Combining Philosophers

All the ideas for Michael Burke, Peter Simons and Daniel Statman

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94 ideas

1. Philosophy / E. Nature of Metaphysics / 3. Metaphysical Systems
Metaphysics attempts to give an account of everything, in terms of categories and principles [Simons]
1. Philosophy / F. Analytic Philosophy / 1. Nature of Analysis
Analytic philosophers may prefer formal systems because natural language is such mess [Simons]
4. Formal Logic / G. Formal Mereology / 1. Mereology
Classical mereology doesn't apply well to the objects around us [Simons]
Complement: the rest of the Universe apart from some individual, written x-bar [Simons]
Criticisms of mereology: parts? transitivity? sums? identity? four-dimensional? [Simons]
A 'part' has different meanings for individuals, classes, and masses [Simons]
4. Formal Logic / G. Formal Mereology / 2. Terminology of Mereology
Product: the product of two individuals is the sum of all of their overlaps, written 'x y' [Simons]
Sum: the sum of individuals is what is overlapped if either of them are, written 'x + y' [Simons]
General product: the nucleus of all objects satisfying a predicate, written πx(Fx) [Simons]
General sum: the sum of objects satisfying some predicate, written σx(Fx) [Simons]
Universe: the mereological sum of all objects whatever, written 'U' [Simons]
Atom: an individual with no proper parts, written 'At x' [Simons]
Dissective: stuff is dissective if parts of the stuff are always the stuff [Simons]
Proper or improper part: x < y, 'x is (a) part of y' [Simons]
Overlap: two parts overlap iff they have a part in common, expressed as 'x o y' [Simons]
Disjoint: two individuals are disjoint iff they do not overlap, written 'x | y' [Simons]
Difference: the difference of individuals is the remainder of an overlap, written 'x - y' [Simons]
4. Formal Logic / G. Formal Mereology / 3. Axioms of Mereology
Two standard formalisations of part-whole theory are the Calculus of Individuals, and Mereology [Simons]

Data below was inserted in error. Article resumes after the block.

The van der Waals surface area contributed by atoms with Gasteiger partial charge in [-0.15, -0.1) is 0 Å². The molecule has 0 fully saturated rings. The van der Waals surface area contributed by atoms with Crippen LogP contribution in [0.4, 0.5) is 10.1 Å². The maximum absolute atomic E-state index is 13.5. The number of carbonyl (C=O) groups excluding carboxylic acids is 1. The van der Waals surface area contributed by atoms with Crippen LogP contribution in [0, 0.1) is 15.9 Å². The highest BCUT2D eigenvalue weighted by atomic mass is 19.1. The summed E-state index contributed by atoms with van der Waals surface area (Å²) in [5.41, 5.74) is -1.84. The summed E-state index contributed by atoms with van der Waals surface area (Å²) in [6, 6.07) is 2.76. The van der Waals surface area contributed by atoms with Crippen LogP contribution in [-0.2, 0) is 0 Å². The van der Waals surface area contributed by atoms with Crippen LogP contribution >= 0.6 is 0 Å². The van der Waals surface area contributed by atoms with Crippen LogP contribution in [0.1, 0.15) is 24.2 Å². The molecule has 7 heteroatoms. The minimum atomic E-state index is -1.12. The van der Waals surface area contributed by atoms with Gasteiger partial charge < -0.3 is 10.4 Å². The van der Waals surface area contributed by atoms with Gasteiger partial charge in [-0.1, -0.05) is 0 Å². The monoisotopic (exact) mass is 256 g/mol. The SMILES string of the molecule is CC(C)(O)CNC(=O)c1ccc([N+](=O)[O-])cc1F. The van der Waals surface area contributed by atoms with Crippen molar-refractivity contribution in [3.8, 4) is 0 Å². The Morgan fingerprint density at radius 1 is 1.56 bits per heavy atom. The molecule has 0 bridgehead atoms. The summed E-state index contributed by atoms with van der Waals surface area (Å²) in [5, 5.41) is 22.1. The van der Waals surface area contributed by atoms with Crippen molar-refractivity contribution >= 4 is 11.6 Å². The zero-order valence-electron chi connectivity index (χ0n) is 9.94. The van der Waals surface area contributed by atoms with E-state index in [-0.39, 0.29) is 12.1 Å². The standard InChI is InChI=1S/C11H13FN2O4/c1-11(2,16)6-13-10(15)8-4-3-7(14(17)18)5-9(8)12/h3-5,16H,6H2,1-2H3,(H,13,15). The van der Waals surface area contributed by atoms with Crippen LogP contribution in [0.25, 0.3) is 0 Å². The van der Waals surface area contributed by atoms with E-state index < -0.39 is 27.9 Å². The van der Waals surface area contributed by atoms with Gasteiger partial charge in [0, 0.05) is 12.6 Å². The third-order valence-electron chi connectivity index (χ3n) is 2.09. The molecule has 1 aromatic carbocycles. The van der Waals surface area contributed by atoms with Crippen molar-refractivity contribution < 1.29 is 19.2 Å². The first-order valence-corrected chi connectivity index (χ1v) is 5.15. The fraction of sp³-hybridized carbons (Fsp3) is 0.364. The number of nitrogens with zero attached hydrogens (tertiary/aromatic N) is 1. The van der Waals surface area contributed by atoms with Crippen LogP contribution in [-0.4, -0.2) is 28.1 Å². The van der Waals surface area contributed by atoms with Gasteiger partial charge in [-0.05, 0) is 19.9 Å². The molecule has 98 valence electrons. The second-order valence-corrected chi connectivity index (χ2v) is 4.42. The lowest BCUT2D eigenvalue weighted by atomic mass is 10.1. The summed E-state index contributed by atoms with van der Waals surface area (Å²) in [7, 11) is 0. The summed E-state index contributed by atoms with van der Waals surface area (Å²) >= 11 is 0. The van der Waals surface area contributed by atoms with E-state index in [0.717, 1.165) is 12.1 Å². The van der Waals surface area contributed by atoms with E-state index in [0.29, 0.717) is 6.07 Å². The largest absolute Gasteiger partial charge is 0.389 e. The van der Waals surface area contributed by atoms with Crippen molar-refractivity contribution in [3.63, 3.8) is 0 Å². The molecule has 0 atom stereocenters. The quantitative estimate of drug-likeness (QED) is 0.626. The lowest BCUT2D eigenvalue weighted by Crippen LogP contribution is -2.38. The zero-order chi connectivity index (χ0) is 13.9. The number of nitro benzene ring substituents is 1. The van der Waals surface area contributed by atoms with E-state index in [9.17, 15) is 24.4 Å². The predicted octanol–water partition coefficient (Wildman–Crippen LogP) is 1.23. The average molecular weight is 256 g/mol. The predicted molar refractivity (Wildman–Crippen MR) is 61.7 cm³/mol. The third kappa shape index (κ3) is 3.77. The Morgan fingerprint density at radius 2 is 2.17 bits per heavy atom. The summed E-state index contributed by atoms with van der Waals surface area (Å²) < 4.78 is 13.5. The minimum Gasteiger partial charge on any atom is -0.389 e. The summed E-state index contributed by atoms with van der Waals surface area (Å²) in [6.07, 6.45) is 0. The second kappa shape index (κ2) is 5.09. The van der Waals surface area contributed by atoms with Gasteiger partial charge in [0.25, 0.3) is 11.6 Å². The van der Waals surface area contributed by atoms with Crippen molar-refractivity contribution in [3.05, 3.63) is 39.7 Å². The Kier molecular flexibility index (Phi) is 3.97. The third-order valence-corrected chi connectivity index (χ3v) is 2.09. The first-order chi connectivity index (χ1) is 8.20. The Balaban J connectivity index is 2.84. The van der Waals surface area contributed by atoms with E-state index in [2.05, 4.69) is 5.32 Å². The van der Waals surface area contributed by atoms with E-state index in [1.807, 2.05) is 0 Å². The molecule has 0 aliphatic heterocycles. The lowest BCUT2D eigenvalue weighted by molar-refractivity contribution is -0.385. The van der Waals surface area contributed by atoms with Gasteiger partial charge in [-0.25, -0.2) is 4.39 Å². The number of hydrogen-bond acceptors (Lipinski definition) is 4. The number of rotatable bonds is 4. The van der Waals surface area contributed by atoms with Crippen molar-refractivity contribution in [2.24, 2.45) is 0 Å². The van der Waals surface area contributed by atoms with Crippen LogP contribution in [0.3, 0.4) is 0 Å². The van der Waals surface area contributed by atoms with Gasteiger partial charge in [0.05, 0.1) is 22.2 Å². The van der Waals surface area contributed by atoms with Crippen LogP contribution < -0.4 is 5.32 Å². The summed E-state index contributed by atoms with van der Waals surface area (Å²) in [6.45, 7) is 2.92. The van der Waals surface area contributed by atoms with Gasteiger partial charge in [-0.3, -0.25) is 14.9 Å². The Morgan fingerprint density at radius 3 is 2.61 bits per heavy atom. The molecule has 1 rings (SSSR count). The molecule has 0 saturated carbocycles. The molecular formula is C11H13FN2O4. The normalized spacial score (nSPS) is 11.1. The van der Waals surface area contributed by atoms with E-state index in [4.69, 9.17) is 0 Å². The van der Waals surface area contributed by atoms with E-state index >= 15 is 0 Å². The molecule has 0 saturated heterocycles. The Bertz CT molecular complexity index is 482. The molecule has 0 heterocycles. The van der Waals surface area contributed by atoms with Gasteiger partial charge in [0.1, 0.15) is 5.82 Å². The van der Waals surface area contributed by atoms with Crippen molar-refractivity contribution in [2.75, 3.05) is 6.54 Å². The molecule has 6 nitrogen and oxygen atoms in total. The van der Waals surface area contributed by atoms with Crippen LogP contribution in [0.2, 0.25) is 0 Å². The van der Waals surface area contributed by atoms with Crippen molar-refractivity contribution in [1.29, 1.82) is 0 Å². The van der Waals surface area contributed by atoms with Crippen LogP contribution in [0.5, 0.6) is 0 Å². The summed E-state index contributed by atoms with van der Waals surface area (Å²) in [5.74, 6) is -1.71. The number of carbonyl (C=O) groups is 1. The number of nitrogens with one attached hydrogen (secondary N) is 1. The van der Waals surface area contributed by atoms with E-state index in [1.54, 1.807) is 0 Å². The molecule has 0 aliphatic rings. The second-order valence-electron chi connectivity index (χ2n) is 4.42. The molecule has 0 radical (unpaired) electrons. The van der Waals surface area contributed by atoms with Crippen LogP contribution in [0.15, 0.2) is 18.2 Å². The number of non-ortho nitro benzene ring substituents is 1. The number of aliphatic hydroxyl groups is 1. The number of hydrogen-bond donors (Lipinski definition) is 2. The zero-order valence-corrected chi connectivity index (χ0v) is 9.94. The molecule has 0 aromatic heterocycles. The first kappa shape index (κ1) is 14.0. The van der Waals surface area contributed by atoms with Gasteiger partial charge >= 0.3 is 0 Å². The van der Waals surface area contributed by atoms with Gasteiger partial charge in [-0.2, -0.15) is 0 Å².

Classical mereology doesn't handle temporal or modal notions very well [Simons]
The part-relation is transitive and asymmetric (and thus irreflexive) [Simons]
Each wheel is part of a car, but the four wheels are not a further part [Simons]
4. Formal Logic / G. Formal Mereology / 4. Groups
A 'group' is a collection with a condition which constitutes their being united [Simons]
'The wolves' are the matter of 'the pack'; the latter is a group, with different identity conditions [Simons]
The same members may form two groups [Simons]
5. Theory of Logic / F. Referring in Logic / 1. Naming / a. Names
Philosophy is stuck on the Fregean view that an individual is anything with a proper name [Simons]
5. Theory of Logic / G. Quantification / 6. Plural Quantification
Some natural languages don't distinguish between singular and plural [Simons]
7. Existence / B. Change in Existence / 1. Nature of Change
There are real relational changes, as well as bogus 'Cambridge changes' [Simons]
Four-dimensional ontology has no change, since that needs an object, and time to pass [Simons]
7. Existence / B. Change in Existence / 2. Processes
I don't believe in processes [Simons]
Fans of process ontology cheat, since river-stages refer to 'rivers' [Simons]
Slow and continuous events (like balding or tree-growth) are called 'processes', not 'events' [Simons]
Maybe processes behave like stuff-nouns, and events like count-nouns [Simons]
7. Existence / B. Change in Existence / 3. Moments
Moments are things like smiles or skids, which are founded on other things [Simons]
A smiling is an event with causes, but the smile is a continuant without causes [Simons]
Moving disturbances are are moments which continuously change their basis [Simons]
A wave is maintained by a process, but it isn't a process [Simons]
7. Existence / B. Change in Existence / 4. Events / a. Nature of events